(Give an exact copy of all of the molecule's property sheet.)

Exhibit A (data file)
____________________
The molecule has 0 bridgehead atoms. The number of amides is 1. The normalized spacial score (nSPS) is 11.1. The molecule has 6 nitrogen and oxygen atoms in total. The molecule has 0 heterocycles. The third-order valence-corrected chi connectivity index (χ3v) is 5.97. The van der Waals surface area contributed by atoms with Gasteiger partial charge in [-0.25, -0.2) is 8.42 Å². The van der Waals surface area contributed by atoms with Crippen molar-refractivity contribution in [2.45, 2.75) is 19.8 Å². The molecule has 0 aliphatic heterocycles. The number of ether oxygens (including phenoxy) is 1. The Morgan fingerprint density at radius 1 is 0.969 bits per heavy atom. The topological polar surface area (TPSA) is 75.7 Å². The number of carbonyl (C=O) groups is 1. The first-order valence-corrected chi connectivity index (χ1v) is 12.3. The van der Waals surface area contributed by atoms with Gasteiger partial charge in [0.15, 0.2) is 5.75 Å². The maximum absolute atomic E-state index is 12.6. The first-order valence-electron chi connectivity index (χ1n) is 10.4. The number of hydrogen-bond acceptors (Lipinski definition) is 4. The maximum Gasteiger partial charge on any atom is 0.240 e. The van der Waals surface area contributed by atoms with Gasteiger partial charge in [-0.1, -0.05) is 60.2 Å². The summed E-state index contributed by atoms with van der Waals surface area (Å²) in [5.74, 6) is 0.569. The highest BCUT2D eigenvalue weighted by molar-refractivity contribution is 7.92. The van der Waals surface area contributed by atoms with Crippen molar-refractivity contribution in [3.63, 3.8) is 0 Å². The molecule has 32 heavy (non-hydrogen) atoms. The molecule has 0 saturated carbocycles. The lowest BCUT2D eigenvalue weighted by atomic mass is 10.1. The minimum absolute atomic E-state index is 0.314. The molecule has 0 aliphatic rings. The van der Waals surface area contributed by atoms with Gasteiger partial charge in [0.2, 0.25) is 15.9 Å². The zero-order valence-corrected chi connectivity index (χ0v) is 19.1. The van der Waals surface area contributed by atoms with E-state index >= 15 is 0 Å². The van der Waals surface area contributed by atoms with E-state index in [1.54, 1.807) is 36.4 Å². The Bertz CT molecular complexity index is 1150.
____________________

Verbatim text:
The molecule has 0 bridgehead atoms. The number of amides is 1. The normalized spacial score (nSPS) is 11.1. The molecule has 6 nitrogen and oxygen atoms in total. The molecule has 0 heterocycles. The third-order valence-corrected chi connectivity index (χ3v) is 5.97. The van der Waals surface area contributed by atoms with Gasteiger partial charge in [-0.25, -0.2) is 8.42 Å². The van der Waals surface area contributed by atoms with Crippen molar-refractivity contribution in [2.45, 2.75) is 19.8 Å². The molecule has 0 aliphatic heterocycles. The number of ether oxygens (including phenoxy) is 1. The Morgan fingerprint density at radius 1 is 0.969 bits per heavy atom. The topological polar surface area (TPSA) is 75.7 Å². The number of carbonyl (C=O) groups is 1. The first-order valence-corrected chi connectivity index (χ1v) is 12.3. The van der Waals surface area contributed by atoms with Gasteiger partial charge in [0.15, 0.2) is 5.75 Å². The maximum absolute atomic E-state index is 12.6. The first-order valence-electron chi connectivity index (χ1n) is 10.4. The number of hydrogen-bond acceptors (Lipinski definition) is 4. The maximum Gasteiger partial charge on any atom is 0.240 e. The van der Waals surface area contributed by atoms with Gasteiger partial charge in [-0.1, -0.05) is 60.2 Å². The summed E-state index contributed by atoms with van der Waals surface area (Å²) in [5.74, 6) is 0.569. The highest BCUT2D eigenvalue weighted by molar-refractivity contribution is 7.92. The van der Waals surface area contributed by atoms with Crippen molar-refractivity contribution in [3.63, 3.8) is 0 Å². The molecule has 32 heavy (non-hydrogen) atoms. The molecule has 0 saturated carbocycles. The lowest BCUT2D eigenvalue weighted by atomic mass is 10.1. The minimum absolute atomic E-state index is 0.314. The molecule has 0 aliphatic rings. The van der Waals surface area contributed by atoms with Gasteiger partial charge in [0.2, 0.25) is 15.9 Å². The zero-order valence-corrected chi connectivity index (χ0v) is 19.1. The van der Waals surface area contributed by atoms with E-state index >= 15 is 0 Å². The van der Waals surface area contributed by atoms with E-state index in [1.54, 1.807) is 36.4 Å². The Bertz CT molecular complexity index is 1150.